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Title: Theoretical and experimental approaches to institutional design : applications to IPO auctions and weighted voting games
Author: Zhang, Ping
ISNI:       0000 0001 3577 2869
Awarding Body: University of Nottingham
Current Institution: University of Nottingham
Date of Award: 2006
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Multiple solutions often exist in both non-cooperative and cooperative games. In this thesis we use game theoretical arguments and experiments to examine multiplicity in two different areas, namely uniform price auctions and weighted voting games. In the second chapter we develop a theoretical model of IPO auctions and show that when demand is discrete the tacit collusion equilibrium is obtained under a stricter condition than in the continuous format. There also exists a continuum of equilibria where investors with a higher expected valuation bid more aggressively, and as a result the market price increases with market value. The tacit collusion equilibrium is in fact an extreme case of this set. Bertrand competition, i.e, submitting a flat demand function, does not form an equilibrium in this game. We then test our equilibrium predictions and compare the performances of uniform price auctions with fixed price offerings using laboratory experiments. In the uniform treatment, there is no evidence that the tacit collusion equilibrium has been achieved. On the contrary, subjects with higher expected value bid more aggressively. Their behaviour is close to an equilibrium derived where all players participate. The resulting market prices are significantly higher than the market value of an investor with a low value signal. As a consequence, in our experiment uniform price auctions are superior to fixed price offerings in terms of revenue raising. In chapter four we move to weighted voting games. Power indices predict that enlargement of the voting body may affect the balance of power between the original members even if their number of votes and the decision rule remain constant. Some of the existing voters may actually gain, a phenomenon known as the paradox of new members. We test for this effect using laboratory experiments. We find empirical support for the paradox of new members. Our results also allow an assessment of the predictive performance of standard power indices.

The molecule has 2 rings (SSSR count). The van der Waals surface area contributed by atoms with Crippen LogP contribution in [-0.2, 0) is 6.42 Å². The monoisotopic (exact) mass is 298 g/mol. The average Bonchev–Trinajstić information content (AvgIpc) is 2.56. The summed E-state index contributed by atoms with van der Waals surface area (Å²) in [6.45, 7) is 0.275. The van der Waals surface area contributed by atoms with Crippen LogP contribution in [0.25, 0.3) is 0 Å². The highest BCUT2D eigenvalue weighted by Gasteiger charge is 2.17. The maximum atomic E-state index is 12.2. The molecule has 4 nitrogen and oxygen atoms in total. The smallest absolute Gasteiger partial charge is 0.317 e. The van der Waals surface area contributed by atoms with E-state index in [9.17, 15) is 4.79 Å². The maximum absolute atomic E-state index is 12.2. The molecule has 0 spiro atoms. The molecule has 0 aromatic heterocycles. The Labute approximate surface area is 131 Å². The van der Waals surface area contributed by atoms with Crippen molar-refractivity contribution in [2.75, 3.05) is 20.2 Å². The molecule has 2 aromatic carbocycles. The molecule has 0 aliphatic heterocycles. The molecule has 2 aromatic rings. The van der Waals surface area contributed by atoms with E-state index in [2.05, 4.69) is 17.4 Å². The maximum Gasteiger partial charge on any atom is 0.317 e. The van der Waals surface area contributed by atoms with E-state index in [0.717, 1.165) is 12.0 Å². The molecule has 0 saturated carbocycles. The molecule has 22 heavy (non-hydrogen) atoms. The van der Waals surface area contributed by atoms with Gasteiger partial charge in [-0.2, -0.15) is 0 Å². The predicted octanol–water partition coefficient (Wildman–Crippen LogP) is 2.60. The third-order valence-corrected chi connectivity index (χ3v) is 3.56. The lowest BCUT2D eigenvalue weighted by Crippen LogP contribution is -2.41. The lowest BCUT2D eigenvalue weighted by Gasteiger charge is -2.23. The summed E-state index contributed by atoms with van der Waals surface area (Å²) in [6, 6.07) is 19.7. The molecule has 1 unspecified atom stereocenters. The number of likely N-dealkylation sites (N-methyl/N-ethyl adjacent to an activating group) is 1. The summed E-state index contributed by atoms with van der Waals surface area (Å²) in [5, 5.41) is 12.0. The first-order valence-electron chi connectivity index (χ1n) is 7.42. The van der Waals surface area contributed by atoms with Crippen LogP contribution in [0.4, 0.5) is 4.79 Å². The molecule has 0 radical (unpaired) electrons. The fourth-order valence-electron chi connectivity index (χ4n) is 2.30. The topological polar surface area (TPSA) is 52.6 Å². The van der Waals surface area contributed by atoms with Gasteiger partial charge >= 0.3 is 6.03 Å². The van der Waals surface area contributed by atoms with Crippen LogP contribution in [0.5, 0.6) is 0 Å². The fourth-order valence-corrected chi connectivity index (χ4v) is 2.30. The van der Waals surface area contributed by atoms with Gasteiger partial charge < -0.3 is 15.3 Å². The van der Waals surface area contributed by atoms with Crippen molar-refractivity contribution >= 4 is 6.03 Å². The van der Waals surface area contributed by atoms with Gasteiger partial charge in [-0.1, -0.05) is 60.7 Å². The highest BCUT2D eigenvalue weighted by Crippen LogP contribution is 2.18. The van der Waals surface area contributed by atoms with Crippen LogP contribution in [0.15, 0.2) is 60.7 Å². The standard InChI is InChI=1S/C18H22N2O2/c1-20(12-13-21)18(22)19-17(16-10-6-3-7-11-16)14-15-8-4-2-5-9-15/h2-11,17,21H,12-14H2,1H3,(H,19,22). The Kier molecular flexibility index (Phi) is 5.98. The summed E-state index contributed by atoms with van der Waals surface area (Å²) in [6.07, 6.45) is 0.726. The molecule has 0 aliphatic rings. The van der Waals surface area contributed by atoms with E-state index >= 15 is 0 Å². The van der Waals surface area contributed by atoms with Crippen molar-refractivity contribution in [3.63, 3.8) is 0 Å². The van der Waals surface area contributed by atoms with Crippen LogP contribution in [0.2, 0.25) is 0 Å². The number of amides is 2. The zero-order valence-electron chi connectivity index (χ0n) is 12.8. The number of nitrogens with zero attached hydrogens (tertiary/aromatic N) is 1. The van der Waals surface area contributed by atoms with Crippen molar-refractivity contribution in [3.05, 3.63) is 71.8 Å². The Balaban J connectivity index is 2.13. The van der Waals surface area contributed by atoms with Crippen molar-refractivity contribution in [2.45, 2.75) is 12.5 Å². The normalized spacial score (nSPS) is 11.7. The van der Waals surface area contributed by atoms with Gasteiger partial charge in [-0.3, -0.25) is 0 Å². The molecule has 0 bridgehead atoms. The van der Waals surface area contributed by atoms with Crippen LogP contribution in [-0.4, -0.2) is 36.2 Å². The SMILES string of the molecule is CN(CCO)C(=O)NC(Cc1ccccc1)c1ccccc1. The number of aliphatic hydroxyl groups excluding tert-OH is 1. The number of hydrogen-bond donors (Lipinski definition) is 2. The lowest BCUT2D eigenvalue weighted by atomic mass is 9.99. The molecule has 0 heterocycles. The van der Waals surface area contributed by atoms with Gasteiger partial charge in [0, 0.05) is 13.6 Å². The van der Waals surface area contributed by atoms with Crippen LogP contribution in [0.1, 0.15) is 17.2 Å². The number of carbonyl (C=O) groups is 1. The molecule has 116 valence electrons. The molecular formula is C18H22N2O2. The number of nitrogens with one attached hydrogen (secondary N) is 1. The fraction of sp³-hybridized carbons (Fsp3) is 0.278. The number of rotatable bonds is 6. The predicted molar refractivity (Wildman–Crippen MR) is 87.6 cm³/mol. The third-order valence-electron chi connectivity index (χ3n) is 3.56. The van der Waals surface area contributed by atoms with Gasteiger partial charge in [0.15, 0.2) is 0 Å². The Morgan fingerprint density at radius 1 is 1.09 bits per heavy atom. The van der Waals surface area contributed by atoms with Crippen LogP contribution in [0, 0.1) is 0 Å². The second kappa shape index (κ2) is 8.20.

Supervisor: Not available Sponsor: Not available
Qualification Name: Thesis (Ph.D.) Qualification Level: Doctoral
EThOS ID:  DOI: Not available
Keywords: HG Finance